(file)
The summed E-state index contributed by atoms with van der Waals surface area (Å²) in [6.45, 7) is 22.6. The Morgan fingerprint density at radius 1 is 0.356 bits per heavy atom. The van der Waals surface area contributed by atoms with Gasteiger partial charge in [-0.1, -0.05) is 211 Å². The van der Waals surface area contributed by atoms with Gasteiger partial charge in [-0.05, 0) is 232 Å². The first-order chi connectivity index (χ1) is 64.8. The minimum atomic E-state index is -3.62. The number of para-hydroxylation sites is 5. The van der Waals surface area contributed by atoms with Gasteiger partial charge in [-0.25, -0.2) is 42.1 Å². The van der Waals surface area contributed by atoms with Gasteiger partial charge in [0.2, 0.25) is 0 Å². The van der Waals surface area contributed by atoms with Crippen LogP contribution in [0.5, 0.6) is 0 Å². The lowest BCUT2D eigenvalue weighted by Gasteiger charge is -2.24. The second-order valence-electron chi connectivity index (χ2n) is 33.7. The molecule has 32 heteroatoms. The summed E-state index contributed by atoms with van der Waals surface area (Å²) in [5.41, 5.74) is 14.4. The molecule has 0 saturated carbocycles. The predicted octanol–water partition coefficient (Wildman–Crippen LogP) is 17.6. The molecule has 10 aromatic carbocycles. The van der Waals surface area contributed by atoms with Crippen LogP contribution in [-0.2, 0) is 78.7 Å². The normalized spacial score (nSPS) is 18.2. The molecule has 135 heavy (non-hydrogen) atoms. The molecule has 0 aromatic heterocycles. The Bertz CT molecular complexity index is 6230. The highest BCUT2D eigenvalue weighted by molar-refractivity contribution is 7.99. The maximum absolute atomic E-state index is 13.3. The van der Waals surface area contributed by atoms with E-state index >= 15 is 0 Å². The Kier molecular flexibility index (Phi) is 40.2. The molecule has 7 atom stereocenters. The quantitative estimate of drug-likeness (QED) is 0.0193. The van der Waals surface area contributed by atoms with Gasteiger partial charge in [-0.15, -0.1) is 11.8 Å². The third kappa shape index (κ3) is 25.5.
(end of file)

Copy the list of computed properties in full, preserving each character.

The summed E-state index contributed by atoms with van der Waals surface area (Å²) in [6.45, 7) is 22.6. The Morgan fingerprint density at radius 1 is 0.356 bits per heavy atom. The van der Waals surface area contributed by atoms with Gasteiger partial charge in [-0.1, -0.05) is 211 Å². The van der Waals surface area contributed by atoms with Gasteiger partial charge in [-0.05, 0) is 232 Å². The first-order chi connectivity index (χ1) is 64.8. The minimum atomic E-state index is -3.62. The number of para-hydroxylation sites is 5. The van der Waals surface area contributed by atoms with Gasteiger partial charge in [-0.25, -0.2) is 42.1 Å². The van der Waals surface area contributed by atoms with Gasteiger partial charge in [0.2, 0.25) is 0 Å². The van der Waals surface area contributed by atoms with Crippen LogP contribution in [0.5, 0.6) is 0 Å². The lowest BCUT2D eigenvalue weighted by Gasteiger charge is -2.24. The second-order valence-electron chi connectivity index (χ2n) is 33.7. The molecule has 32 heteroatoms. The summed E-state index contributed by atoms with van der Waals surface area (Å²) in [5.41, 5.74) is 14.4. The molecule has 0 saturated carbocycles. The predicted octanol–water partition coefficient (Wildman–Crippen LogP) is 17.6. The molecule has 10 aromatic carbocycles. The van der Waals surface area contributed by atoms with Crippen LogP contribution in [-0.2, 0) is 78.7 Å². The normalized spacial score (nSPS) is 18.2. The molecule has 135 heavy (non-hydrogen) atoms. The molecule has 0 aromatic heterocycles. The Bertz CT molecular complexity index is 6230. The highest BCUT2D eigenvalue weighted by molar-refractivity contribution is 7.99. The maximum absolute atomic E-state index is 13.3. The van der Waals surface area contributed by atoms with E-state index >= 15 is 0 Å². The Kier molecular flexibility index (Phi) is 40.2. The molecule has 7 atom stereocenters. The quantitative estimate of drug-likeness (QED) is 0.0193. The van der Waals surface area contributed by atoms with Gasteiger partial charge in [-0.15, -0.1) is 11.8 Å². The third kappa shape index (κ3) is 25.5.